Arcobaleno Rainbow by Sara Elena Rossetti

Reviewed by Rachel Stirling

Arcobaleno Rainbow is a dual-language poetry compilation, written in Italian and translated into English by the same poet. Sara Elena Rossetti divides her poems by colour, using the rainbow as inspiration, and has also chosen to use black and white as themes. The effect is bright, modern and pleasing to the eye. She assigns thoughts, feelings and images to each colour, and we’re used to this idea: green for jealousy or envy, red for passion, etc, but she steps outside the boundary of traditional Italian and English thought and assigns each colour her own label, her own title. So, for example, although we might leap in recognition at:

‘Rosso – fonemi intrinsi di passione’

‘Red – passion soaked phonemes’

We might find it more difficult to relate to:

‘Arrancione – pistilli tra le palpebre dei sogni.’

‘Orange – pistils  through the eyelids of dreams.’

Any considered reading of the work would benefit from a deeper understanding of the meanings associated with each colour in the Italian language: while we might see green as expressing envy or unpreparedness, the poet chooses to use green to represent the verdant countryside and, by extension, home, finally settling on the idea of loss of home.

The colours are important because they loosely gather the poems into groups or tribes of thought, and also because they directly oppose another theme running through the work, the idea of transparency. People, ideas, emotions, belongings, and God are described as ‘trasparente’. The poet is careful not to assign a value judgement to this transparence but returns repeatedly to the idea that to possess the fullness of colour is perhaps a happier situation, closer to human grasp, than the attempt to possess the ineffable. We see the unseen through the example of the seen, the solid, our colourful reality. (None of the poems in this work use colour as a synonym for race. The themes are universal).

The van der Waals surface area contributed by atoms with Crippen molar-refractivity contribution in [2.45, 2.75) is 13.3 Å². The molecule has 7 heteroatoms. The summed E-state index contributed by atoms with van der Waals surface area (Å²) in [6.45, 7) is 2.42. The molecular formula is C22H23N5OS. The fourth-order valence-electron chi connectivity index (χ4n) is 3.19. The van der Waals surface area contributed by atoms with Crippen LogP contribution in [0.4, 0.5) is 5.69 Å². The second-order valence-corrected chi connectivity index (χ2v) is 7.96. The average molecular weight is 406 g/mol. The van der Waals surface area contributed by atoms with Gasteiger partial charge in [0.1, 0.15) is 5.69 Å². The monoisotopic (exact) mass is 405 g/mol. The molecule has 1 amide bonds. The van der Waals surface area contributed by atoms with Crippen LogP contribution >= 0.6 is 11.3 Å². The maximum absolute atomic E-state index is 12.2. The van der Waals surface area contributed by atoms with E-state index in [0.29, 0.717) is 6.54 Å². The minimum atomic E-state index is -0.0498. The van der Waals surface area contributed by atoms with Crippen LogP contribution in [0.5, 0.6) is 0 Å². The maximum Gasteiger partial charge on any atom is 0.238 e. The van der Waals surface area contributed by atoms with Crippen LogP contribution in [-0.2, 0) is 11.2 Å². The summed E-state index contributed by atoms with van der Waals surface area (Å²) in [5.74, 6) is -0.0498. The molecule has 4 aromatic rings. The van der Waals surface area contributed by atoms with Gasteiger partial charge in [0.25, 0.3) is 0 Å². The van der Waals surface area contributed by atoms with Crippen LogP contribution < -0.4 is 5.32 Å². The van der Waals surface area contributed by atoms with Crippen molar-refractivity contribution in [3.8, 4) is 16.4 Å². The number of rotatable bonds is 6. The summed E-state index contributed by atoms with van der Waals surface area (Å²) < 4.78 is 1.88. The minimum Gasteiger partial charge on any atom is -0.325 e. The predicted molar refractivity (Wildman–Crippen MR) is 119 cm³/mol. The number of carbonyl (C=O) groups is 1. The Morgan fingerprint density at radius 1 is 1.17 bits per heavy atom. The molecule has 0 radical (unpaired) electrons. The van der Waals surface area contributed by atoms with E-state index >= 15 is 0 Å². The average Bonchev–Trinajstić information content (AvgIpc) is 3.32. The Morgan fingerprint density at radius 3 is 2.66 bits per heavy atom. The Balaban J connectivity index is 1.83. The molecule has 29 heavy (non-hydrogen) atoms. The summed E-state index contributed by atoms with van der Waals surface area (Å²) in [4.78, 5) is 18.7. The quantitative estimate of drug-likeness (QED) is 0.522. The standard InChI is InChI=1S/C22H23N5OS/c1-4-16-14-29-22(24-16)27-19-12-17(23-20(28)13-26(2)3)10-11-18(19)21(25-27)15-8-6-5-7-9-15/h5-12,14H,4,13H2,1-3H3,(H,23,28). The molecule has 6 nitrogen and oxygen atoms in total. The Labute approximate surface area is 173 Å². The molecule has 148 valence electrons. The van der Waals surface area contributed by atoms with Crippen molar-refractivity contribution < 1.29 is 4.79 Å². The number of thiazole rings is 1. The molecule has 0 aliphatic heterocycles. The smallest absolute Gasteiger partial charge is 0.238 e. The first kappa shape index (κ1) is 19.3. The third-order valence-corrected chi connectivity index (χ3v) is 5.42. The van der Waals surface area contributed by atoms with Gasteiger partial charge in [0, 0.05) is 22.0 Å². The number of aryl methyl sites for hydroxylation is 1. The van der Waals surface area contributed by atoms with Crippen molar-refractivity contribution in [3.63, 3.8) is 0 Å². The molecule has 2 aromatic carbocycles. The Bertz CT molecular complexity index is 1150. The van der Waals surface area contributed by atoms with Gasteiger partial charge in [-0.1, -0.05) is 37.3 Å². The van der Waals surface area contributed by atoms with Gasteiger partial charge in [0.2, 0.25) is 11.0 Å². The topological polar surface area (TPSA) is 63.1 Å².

Rossetti’s writing is concise, and demonstrates precision of thought beneath the layers of metaphor and allusion. The presence of work in two languages by the same author is also illuminating. The poems are lovingly translated into modern English, and I found the word choices fascinating. An Italian song of repetition and rounded vowel sounds is suddenly clipped into taut, spare Anglo-saxon which somehow drives the emotional intensity of the work home; not that there aren’t losses. There are several beautiful lines and scurries of verse which, through no fault of the poet, are lost in translation. Dual-language compilations so often call on us to re-evaluate our relationship with sound.

Rossetti explores soul and substance through the metaphor of colour, and touches finally on the matter of worth. We are challenged, with the rainbow laid out before us, to consider belonging in all its depth, colour and difficulty.

nei punti interrogativi
mi investighi con i tuoi perché:
sai come fare, tu
un po’ far male, tu.

Scratching me
with question marks
you dig into me with your whys
you know how to do it, you know
how to hurt a bit, you.

She doesn’t shy away from the substantial and the solid, or from the emotionally problematic. The mental image that comes across to me is that of a washing line in morning sunshine. Each item of clothing here is a thought, pinned and placed, all the colours fluttering and buffeted by the wind, by the transparent. Before it stands the poet, pointing. Look at this! Do you see?

This is bright, engaging work, with hidden depths and darknesses, much in the same way that we can see the Rainbow and know that, somewhere, there has been a storm.